Congratulations to the Lake Catholic Boys’ Soccer team, who reached the state semi-finals and came up just short to Bay Village, 1-0 in a shoot out.  Also, congratulations to the Lake Catholic Girls’ Volleyball team, who was the runner-up in the Division II state finals.  Hold your heads high, you have represented the school and yourselves well.

 

One thing I was wondering is this:  Since I have no faith in the polls (since so much is based on where you ranked in the beginning of the season and when you lose), and no one seems to like the computers (you know, because they didn’t see anyone play), I was wondering if the Harbin system – the one used for the Ohio high school football playoffs – could work in college.  Assign the BCS conferences a point value, the non-BCS schools a lower value, and I-AA an even lower one.  I wonder how these would come out.  I’ll get back to you on this.

 

They announced the attendence at UC’s game against West Virginia as a stadium record and to be honest, I wasn’t impressed.  Their crowd – which did fill the stadium – was smaller than a Jacob’s Field sellout (I still call it Jacob’s Field).

 

I would not be surprised if UC head coach Brian Kelly is coaching Notre Dame sometime soon.

 

Just saw a score and missed the teams, mostly because 102-31 just kind of stuck out.  The college basketball season is essentially meaningless because the NCAA tournament puts too many teams in, but this game had to feature a Kansas/Duke/UNC/UConn type of team against the Washington Generals.  Their should be rules preventing this from happening.  There should be more set ups like the ACC/Big Ten challenge.  You’re a top end college basketball program, play more top end college basketball programs!

 

Moving on to Saturday, the early games did not provide much to talk about.  The 3:30 games, though?  There was some interest there.  North Carolina seems to be moving up the ranks, and Miami is falling rapidly.  Butch Davis is probably in the right place.  Fans in the state of North Carolina care more about the orange ball that you bounce on the hardwood, so he won’t get as much heat as he would elsewhere, and it looks like he’s making them a solid team.  After watching what he did in Cleveland and witnessing this now, I’m going to gauge my eyes out with a spork.  I’ll be back.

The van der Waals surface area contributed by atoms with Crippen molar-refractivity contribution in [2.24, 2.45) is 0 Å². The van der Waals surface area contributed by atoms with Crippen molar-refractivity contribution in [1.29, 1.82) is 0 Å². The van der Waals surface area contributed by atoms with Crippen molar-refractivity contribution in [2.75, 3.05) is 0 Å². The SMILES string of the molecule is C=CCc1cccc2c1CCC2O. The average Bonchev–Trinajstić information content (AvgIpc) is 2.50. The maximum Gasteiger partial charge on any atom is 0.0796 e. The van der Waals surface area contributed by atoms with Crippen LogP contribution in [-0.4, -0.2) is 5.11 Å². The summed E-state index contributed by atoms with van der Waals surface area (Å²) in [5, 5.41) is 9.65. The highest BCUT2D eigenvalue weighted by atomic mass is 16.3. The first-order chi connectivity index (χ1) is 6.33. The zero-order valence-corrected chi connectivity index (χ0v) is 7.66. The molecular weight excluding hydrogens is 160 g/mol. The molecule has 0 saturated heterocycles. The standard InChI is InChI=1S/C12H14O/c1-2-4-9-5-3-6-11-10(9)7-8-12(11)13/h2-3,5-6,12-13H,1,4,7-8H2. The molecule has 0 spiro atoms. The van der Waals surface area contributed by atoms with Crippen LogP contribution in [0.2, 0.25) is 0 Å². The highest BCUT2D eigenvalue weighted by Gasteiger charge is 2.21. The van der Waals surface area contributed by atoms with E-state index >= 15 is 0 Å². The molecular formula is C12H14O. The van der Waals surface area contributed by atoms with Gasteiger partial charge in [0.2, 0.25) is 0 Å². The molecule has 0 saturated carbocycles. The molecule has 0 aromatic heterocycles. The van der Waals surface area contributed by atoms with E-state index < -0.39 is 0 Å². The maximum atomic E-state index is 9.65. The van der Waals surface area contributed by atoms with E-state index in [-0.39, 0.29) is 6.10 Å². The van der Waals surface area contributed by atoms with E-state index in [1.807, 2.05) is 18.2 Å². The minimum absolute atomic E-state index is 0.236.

All I can really tell you about the Buckeyes is that all of the excitement and big plays were overshadowed by Tressel and Ferentz doing their damnedest to blow the game.  After Tressel goes ultra conservative – and I hate it when he does this; if I keep building up on my lead I don’t have to play field position – Kirk Ferentz decides not to take a chance at the end of regulation and go to overtime.  Why?  Let’s consider everything here:

 

  1. You have a freshman quarterback who has thrown two bad picks.
  2. Said QB has also just led you down the field for a game tying drive.
  3. Ohio State’s kicker last attempted a field goal that went so far to the left it was almost off the screen.
  4. You have 52 seconds on the clock.
  5. You’re on your own 33 yard line, so you’ll need about 40 yards for a legitamate field goal attempt.
  6. You’re in Columbus, so overtime will just extend your stay there.

 

So I guess you could make a case for Ferentz folding like a lawn chair at the end of regulation, but here’s my case:  You have 52 seconds to get about 40 yards, at least try on the first play to get somewhere, then by all means do whatever you feel like.  Instead, you breathed new life into the Buckeyes who went out in overtime and allowed the Hawkeyes to have about -356 yards on those four downs.  Of course, Tressel clams up again and sets up a 40-yard field goal attempt by a kicker who actually had a pro contract in MLS.  I love the way football and basketball can circumvent certain rules of amateurism while if the kid was a swimmer they would be done.  Oh well, the point is that I really feel that Tressel owes Ferentz a blow job after that one.